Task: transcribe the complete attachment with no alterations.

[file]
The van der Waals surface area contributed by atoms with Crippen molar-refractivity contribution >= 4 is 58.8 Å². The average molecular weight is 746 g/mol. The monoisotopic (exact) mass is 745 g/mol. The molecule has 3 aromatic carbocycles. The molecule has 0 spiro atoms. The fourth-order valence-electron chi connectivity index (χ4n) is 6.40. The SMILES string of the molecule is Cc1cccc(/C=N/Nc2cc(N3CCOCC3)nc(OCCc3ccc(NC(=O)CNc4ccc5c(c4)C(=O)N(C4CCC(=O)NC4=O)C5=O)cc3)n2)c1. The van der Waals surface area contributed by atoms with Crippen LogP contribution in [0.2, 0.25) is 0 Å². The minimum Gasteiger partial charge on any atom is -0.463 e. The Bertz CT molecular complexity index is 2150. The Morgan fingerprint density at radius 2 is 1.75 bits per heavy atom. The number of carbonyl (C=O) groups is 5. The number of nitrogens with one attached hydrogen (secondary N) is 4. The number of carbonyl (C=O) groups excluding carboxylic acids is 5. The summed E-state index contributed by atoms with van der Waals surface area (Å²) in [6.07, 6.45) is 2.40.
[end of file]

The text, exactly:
The van der Waals surface area contributed by atoms with Crippen molar-refractivity contribution >= 4 is 58.8 Å². The average molecular weight is 746 g/mol. The monoisotopic (exact) mass is 745 g/mol. The molecule has 3 aromatic carbocycles. The molecule has 0 spiro atoms. The fourth-order valence-electron chi connectivity index (χ4n) is 6.40. The SMILES string of the molecule is Cc1cccc(/C=N/Nc2cc(N3CCOCC3)nc(OCCc3ccc(NC(=O)CNc4ccc5c(c4)C(=O)N(C4CCC(=O)NC4=O)C5=O)cc3)n2)c1. The van der Waals surface area contributed by atoms with Crippen LogP contribution in [0.2, 0.25) is 0 Å². The minimum Gasteiger partial charge on any atom is -0.463 e. The Bertz CT molecular complexity index is 2150. The Morgan fingerprint density at radius 2 is 1.75 bits per heavy atom. The number of carbonyl (C=O) groups is 5. The number of nitrogens with one attached hydrogen (secondary N) is 4. The number of carbonyl (C=O) groups excluding carboxylic acids is 5. The summed E-state index contributed by atoms with van der Waals surface area (Å²) in [6.07, 6.45) is 2.40.